BENEFICIAL WEEDS (August 2/96)

There is no doubt that many plants designated as “weeds” are harmful and must be controlled. A recent alert on milkweed spelled out, for example, the devastation this plant can wreak on agricultural land and livestock if allowed to spread.

Another recent news release on the adverse affects of ragweed pollen made it clear that weeds are no friends of man. A booklet published in 1986 by the department of agriculture and marketing – Weeds of Nova Scotia – designates at least 100 plants as weeds that must be controlled or eradicated. Over five times this number of plants are designated as weeds by the federal government. The publication Weeds of Canada lists over 500 plants that make our lives miserable in one way or another.

Weeds are our enemy; living in an areas with an economy largely based on agriculture, most of us realize this.

However, some weeds have a beneficial side. A number of plants designated as weeds have been used for centuries as foods and to treat various ailments. A simple example is the homeowner’s curse, the dandelion. The roots, leaves and flowers of the dandelion can be used in various ways – the greens in salads (you can buy them in some supermarket produce sections) and as a spring tonic; the roots dried, ground up and used as a coffee substitute; the crown as a vegetable; the flowers as a potent wine.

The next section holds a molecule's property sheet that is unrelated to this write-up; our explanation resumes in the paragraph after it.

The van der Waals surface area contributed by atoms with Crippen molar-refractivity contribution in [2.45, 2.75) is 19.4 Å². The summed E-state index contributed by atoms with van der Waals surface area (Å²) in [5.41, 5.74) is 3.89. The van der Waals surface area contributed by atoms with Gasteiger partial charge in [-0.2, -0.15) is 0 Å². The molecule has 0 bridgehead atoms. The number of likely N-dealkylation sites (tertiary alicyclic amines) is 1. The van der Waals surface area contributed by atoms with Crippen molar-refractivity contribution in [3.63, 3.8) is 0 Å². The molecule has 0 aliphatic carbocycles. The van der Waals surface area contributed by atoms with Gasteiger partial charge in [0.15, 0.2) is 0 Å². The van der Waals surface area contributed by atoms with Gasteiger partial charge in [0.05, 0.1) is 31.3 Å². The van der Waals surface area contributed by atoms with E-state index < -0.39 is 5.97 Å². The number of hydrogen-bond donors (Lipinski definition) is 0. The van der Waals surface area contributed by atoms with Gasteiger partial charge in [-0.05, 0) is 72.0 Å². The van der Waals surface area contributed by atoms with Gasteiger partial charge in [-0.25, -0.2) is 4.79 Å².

With apologies to those who, due to their livelihood, wage an on-going battle with unwanted plants, following from various sources are some of the alleged uses for the most common weeds.

Milkweed: This scourge of farm land is said to be a versatile wild vegetable. The young shoots of the plant, the newly opened leaves, unopened flower buds and the young pods are shown in wild food guides as vegetables. One wild food guide mentions that in the 18th century, French Canadians made brown sugar from the nectar secreted by milkweed blossoms but the exact process has been lost.

St. John’s Wort: A deadly weed that, when eaten by livestock, has disastrous consequences. While it has no known food value, this plant is being seriously studied for its medicinal properties. AIDS researchers believe St. John’s Wort may contain a chemical that will combat AIDS. The juice extracted from flowers of St. John’s Wort may be used to treat wounds, burns, sunburn and the pain of neuralgia and sciatica according to the Canadian Journal of Health and Nutrition.

Red-Root Pigweed or Green Amaranth: A nasty weed that is rightfully lambasted in government publications on weeds. The wild food guides list several uses for this plant – as a green, using the young leaves and tips of the plant, and in bread and gruel, using the seeds. The plant is being investigated for medicinal uses. One of my reference books notes that this plant was once cultivated by Indians as a grain crop, the seeds being used to make meal.

Chamomile: Listed in Weeds of Nova Scotia and Weeds of Canada and sold as an herbal tea at coffee shops. Used as a mild tranquilizer. Several recent studies indicate that an extract of chamomile may be useful in preventing stomach cancer and to treat skin infection. In Europe chamomile is used in throat sprays and in various ointments and lotions.

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